October 22, 2003
don't do the homework for your children
daughter came home with a story that is appalling to me.
Her friend in her English class at our local high school
turned in a paper on the Supreme Court and received the
only "A" in the class. When I told my daughter, "That's
wonderful," she took issue, and said her friend's mother
actually wrote it for her daughter, because the girl was
behind, frantic -- and besides, the girl knew her mother
would do it for her.
chance does that girl have if she always finds someone
to do her work for her? Where is our country's future
if the young children of today are taught that this form
of parental fraud is OK?
is a disappointing story. Assuming your daughter has the
facts, then we are looking at lying, cheating, stealing
and negligence. Your daughter's friend has a mother
who has abdicated leadership responsibilities as a parent
and citizen. Your daughter's friend has been taught
that cheating is OK in order to win. Some other child
has likely been denied the recognition of having created
the best paper. This is simply an awful representation
of gross negligence of parental responsibility.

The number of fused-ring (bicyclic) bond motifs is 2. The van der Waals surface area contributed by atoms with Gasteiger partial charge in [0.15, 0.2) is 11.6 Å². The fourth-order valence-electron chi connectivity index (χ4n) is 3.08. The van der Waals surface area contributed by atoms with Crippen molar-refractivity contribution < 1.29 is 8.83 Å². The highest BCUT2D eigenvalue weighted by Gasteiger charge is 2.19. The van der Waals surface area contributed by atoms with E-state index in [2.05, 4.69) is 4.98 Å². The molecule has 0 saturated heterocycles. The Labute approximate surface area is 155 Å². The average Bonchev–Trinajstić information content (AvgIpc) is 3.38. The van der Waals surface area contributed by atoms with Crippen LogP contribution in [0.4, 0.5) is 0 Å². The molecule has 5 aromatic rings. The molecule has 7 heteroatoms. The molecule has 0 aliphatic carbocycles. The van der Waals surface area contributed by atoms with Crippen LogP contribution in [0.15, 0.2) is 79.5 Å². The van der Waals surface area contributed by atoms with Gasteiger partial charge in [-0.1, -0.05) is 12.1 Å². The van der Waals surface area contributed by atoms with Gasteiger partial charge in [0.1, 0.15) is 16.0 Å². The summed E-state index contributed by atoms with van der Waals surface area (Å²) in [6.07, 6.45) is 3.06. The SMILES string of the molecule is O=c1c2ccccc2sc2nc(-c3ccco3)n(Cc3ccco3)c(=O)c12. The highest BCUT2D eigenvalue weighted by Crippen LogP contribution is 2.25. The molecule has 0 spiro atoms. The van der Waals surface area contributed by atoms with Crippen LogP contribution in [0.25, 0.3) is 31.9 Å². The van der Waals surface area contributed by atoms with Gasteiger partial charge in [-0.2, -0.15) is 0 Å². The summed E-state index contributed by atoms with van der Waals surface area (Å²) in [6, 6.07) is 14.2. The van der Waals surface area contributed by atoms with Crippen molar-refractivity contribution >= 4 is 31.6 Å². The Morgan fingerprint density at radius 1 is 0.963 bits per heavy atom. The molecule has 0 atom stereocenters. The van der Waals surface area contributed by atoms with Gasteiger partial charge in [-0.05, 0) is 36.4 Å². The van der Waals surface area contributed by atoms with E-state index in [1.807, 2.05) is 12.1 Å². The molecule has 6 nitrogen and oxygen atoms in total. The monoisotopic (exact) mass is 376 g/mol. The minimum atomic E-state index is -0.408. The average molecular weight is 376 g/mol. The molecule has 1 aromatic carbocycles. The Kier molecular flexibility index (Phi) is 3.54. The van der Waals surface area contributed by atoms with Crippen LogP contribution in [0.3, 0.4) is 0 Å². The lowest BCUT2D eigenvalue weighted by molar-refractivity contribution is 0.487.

daughter is being taught by this example -- to lie to
people in positions of responsibility in order to achieve
recognition. She now knows how to avoid commitments. She
is being shown how to cheat the system in order to win,
and worse, is being assisted in the fraud by her own mother.
Parental negligence is apparent. This young woman is at
risk in lots of ways.
responsibilities include teaching accountability. Poor
school habits have long-term negative consequences, and
should not be replaced by parental interference. Instead
of holding her daughter accountable, this selfish and
shortsighted mother is passing along the dishonesty that
is eating away at our society. This daughter has been
enabled to betray her responsibility to learn and to perform.
She has broken her trust with her teacher. And, her very
own mother is helping her to run even further from responsibility.
This mother and daughter need help.
you can turn this into a learning experience for your
own daughter, using it as a way to put across the values
that you obviously hold, of honesty, accountability and
character. Consider asking your daughter to think through
whether she should be associating herself with so-called
friends who lack the integrity to do their own work, and
ask her whether her cheating friend could be counted upon
to be honorable in defense of her friends? Would she ever
again trust this girl when she might be saying "I
the keystone of integrity beginning within the family,
the structures of our society are at risk. Here is the
good news: If you explain why you would never sanction
such plagiarism, your daughter will have been taught solid
values, learned to appreciate the consequences of dishonest
behavior, and see you in the light of integrity-centered